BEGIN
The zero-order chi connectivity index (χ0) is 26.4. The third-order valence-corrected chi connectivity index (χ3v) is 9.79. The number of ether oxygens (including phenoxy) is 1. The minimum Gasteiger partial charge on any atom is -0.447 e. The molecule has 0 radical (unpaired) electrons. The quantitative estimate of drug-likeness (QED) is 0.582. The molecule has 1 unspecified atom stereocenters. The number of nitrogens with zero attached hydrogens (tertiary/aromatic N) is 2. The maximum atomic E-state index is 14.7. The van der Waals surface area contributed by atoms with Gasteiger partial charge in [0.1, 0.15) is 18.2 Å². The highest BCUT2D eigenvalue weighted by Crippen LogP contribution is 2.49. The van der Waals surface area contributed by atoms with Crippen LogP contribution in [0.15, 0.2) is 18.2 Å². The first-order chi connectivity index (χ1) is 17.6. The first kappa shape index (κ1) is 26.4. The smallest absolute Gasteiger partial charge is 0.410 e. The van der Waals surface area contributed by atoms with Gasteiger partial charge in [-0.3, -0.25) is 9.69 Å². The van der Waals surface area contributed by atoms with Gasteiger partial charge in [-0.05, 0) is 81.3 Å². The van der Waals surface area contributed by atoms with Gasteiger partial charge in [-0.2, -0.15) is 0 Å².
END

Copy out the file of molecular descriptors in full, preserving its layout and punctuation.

The zero-order chi connectivity index (χ0) is 26.4. The third-order valence-corrected chi connectivity index (χ3v) is 9.79. The number of ether oxygens (including phenoxy) is 1. The minimum Gasteiger partial charge on any atom is -0.447 e. The molecule has 0 radical (unpaired) electrons. The quantitative estimate of drug-likeness (QED) is 0.582. The molecule has 1 unspecified atom stereocenters. The number of nitrogens with zero attached hydrogens (tertiary/aromatic N) is 2. The maximum atomic E-state index is 14.7. The van der Waals surface area contributed by atoms with Gasteiger partial charge in [0.1, 0.15) is 18.2 Å². The highest BCUT2D eigenvalue weighted by Crippen LogP contribution is 2.49. The van der Waals surface area contributed by atoms with Crippen LogP contribution in [0.15, 0.2) is 18.2 Å². The first-order chi connectivity index (χ1) is 17.6. The first kappa shape index (κ1) is 26.4. The smallest absolute Gasteiger partial charge is 0.410 e. The van der Waals surface area contributed by atoms with Gasteiger partial charge in [-0.3, -0.25) is 9.69 Å². The van der Waals surface area contributed by atoms with Gasteiger partial charge in [-0.05, 0) is 81.3 Å². The van der Waals surface area contributed by atoms with Gasteiger partial charge in [-0.2, -0.15) is 0 Å².